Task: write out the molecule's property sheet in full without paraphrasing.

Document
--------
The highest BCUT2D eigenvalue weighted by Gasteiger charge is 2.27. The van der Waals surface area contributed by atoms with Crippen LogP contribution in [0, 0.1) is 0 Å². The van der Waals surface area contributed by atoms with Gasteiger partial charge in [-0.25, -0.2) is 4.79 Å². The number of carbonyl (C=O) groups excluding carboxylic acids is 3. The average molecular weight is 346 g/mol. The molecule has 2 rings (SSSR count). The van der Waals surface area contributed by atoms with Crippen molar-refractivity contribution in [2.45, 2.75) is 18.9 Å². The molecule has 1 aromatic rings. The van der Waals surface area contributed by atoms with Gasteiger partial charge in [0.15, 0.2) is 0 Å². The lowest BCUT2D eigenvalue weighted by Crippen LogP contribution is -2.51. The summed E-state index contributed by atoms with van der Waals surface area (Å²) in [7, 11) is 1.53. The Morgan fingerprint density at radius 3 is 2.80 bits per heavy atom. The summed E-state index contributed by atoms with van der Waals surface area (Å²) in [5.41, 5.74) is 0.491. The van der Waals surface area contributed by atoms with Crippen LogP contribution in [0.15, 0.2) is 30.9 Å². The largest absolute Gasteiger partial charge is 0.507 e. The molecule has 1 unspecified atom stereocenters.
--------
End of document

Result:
The highest BCUT2D eigenvalue weighted by Gasteiger charge is 2.27. The van der Waals surface area contributed by atoms with Crippen LogP contribution in [0, 0.1) is 0 Å². The van der Waals surface area contributed by atoms with Gasteiger partial charge in [-0.25, -0.2) is 4.79 Å². The number of carbonyl (C=O) groups excluding carboxylic acids is 3. The average molecular weight is 346 g/mol. The molecule has 2 rings (SSSR count). The van der Waals surface area contributed by atoms with Crippen molar-refractivity contribution in [2.45, 2.75) is 18.9 Å². The molecule has 1 aromatic rings. The van der Waals surface area contributed by atoms with Gasteiger partial charge in [0.15, 0.2) is 0 Å². The lowest BCUT2D eigenvalue weighted by Crippen LogP contribution is -2.51. The summed E-state index contributed by atoms with van der Waals surface area (Å²) in [7, 11) is 1.53. The Morgan fingerprint density at radius 3 is 2.80 bits per heavy atom. The summed E-state index contributed by atoms with van der Waals surface area (Å²) in [5.41, 5.74) is 0.491. The van der Waals surface area contributed by atoms with Crippen LogP contribution in [0.15, 0.2) is 30.9 Å². The largest absolute Gasteiger partial charge is 0.507 e. The molecule has 1 unspecified atom stereocenters.